“Condenser Performance Impact on Plant Operations and Component Life Cycle” 13th ICONE, Beijing, China, May 16-20, 2005.
A review highlighting the importance of surface condenser performance to achieving nuclear power plant design capacity and maintaining expected component life cycle is presented. Problems associated with identifying the cause of unexplained continuous condenser performance indications such as excessive operating pressure, high dissolved oxygen and low tube heat transfer coefficient are discussed. It will be shown, from an historic view point, that incomplete knowledge of heat transfer conditions within the condenser and the lack of shell side condenser measurement capability were responsible for these problems. Over the past four years, however, measurement data from a relatively new instrument, employed over the past ten years for condenser monitoring, has been used to aid development of a comprehensive description and model of condenser heat transfer throughout the condenser’s tube bundle. The model shows how design has influence over measurement of performance related parameters. As a result, condenser design and fabrication features leading to performance loss have been identified by this model and some of these will be presented.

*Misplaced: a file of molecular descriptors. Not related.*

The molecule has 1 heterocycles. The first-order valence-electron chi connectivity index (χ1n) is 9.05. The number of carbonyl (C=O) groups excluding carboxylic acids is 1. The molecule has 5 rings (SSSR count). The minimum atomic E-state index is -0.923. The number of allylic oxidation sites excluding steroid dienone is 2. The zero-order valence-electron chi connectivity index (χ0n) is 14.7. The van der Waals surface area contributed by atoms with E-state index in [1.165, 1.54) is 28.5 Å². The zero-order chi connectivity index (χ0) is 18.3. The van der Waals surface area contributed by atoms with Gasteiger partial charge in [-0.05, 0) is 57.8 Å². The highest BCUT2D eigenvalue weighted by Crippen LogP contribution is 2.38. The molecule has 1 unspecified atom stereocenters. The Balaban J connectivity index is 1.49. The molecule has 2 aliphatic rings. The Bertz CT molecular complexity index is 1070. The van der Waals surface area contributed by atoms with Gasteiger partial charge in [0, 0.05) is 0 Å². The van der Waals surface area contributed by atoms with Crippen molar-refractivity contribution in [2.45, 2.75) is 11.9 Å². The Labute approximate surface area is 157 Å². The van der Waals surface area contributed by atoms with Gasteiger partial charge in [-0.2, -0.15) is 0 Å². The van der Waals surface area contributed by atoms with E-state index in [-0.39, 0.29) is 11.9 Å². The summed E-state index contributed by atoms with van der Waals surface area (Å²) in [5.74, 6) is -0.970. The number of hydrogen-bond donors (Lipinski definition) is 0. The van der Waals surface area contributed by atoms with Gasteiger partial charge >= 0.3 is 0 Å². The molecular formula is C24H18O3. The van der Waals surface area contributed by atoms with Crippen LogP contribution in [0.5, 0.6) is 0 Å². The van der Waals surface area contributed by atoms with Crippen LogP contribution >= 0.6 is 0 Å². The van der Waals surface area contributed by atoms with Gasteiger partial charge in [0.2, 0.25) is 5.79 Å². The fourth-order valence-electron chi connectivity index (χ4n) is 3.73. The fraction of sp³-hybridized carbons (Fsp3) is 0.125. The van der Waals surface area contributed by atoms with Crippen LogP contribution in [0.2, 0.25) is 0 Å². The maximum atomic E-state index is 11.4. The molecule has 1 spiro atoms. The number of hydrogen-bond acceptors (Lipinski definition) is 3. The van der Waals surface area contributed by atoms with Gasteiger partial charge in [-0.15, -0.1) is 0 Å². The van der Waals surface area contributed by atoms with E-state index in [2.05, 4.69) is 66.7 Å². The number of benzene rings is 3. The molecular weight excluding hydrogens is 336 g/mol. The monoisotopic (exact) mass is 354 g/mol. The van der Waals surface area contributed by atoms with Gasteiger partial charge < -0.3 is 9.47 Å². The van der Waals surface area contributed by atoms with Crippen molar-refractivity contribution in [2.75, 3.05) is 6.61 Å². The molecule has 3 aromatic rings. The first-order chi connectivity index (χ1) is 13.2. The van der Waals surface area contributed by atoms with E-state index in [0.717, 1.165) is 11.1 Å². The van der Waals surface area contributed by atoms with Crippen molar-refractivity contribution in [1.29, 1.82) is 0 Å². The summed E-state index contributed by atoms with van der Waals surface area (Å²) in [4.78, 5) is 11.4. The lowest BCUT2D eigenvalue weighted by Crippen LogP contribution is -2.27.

The new instrument will be reviewed in detail to show its utility. Results of the comprehensive model and theory will be presented to permit some understanding of the benefits that may be derived from a service leading to removal of condenser degrading design features or for the design of new condensers devoid of these defects. Changes can result in significant lowering of condenser pressure, providing improved power generation capacity between 0.5 to 2% and a reduction in dissolved oxygen to negligible levels.
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